Arrested Development: International Monetary Fund lending and austerity post Covid-19
A Eurodad-led review reveals insufficient and inadequate multilateral response to the Covid-19 pandemic on the part of the IMF, locking a large number of countries into a decade-long crisis of debt and austerity.
A review of International Monetary Fund (IMF) staff reports for 80 countries, conducted by Eurodad, illustrates a dismal decade ahead for developing countries.
The IMF reports were prepared as part of the process of approval for financial assistance between March and September of 2020. They reveal an insufficient and inadequate multilateral response to the Covid-19 pandemic which will lock a large number of countries in a decade-long crisis of debt and austerity. The need to protect and increase investment to achieve the Sustainable Development Goals (SDGs) and a fair and green recovery features in every public intervention by IMF officials. However, these commitments are difficult to find in IMF program design. IMF programs are on track to arrest development efforts in the next decade.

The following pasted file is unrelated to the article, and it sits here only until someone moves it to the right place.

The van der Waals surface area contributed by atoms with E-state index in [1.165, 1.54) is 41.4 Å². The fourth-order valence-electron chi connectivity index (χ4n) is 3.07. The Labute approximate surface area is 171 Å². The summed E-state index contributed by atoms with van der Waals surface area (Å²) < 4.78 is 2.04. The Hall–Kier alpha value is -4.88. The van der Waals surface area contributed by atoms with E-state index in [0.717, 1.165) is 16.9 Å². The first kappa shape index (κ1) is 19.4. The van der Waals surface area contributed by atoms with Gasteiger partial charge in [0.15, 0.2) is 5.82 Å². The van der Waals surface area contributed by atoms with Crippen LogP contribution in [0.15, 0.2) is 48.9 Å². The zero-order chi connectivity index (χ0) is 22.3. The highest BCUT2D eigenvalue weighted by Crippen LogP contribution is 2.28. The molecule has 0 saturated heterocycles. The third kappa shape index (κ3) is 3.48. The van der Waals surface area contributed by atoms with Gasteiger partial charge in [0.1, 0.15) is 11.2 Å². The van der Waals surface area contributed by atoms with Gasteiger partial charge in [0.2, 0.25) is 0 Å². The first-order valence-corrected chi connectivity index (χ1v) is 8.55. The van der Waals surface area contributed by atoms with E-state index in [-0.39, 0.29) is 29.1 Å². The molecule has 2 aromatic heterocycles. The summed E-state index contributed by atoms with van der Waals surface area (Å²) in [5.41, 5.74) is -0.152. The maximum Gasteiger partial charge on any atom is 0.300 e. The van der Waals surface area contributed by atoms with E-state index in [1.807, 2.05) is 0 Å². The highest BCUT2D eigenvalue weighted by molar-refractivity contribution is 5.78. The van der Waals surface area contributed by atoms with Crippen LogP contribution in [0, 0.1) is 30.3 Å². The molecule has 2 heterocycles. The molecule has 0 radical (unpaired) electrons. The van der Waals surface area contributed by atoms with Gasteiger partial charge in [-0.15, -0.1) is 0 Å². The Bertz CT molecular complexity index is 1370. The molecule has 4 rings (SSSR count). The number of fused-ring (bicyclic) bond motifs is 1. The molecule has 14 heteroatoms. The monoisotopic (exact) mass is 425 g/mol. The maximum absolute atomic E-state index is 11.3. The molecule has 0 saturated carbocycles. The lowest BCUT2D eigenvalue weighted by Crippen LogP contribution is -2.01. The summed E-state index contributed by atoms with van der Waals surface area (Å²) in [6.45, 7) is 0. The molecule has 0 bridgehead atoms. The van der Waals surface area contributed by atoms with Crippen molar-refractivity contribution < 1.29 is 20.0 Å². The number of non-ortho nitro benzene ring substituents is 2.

The main findings of the review are:
- Harder, faster and wider austerity
- A hampered Covid-19 response
- Paying the costs of the pandemic four times over
- The burden shifted on to the vulnerable
- Public services being slashed
- Heavier debt burdens and vulnerabilities
- Arrested development
- All debt and no sustainable development
This report illustrates the dramatic failure of the IMF and the international community to respond to the Covid-19 pandemic. The measures adopted to tackle the ongoing economic downturn fall far short of the effort needed to meet the current scale of need in the global south. The IMF projections and recommendations for fiscal consolidation set the tone for yet another “lost decade” for development. The situation we face in the wake of the pandemic means even greater need for concerted global action that puts human rights, sustainable development, gender equality and climate justice at its core.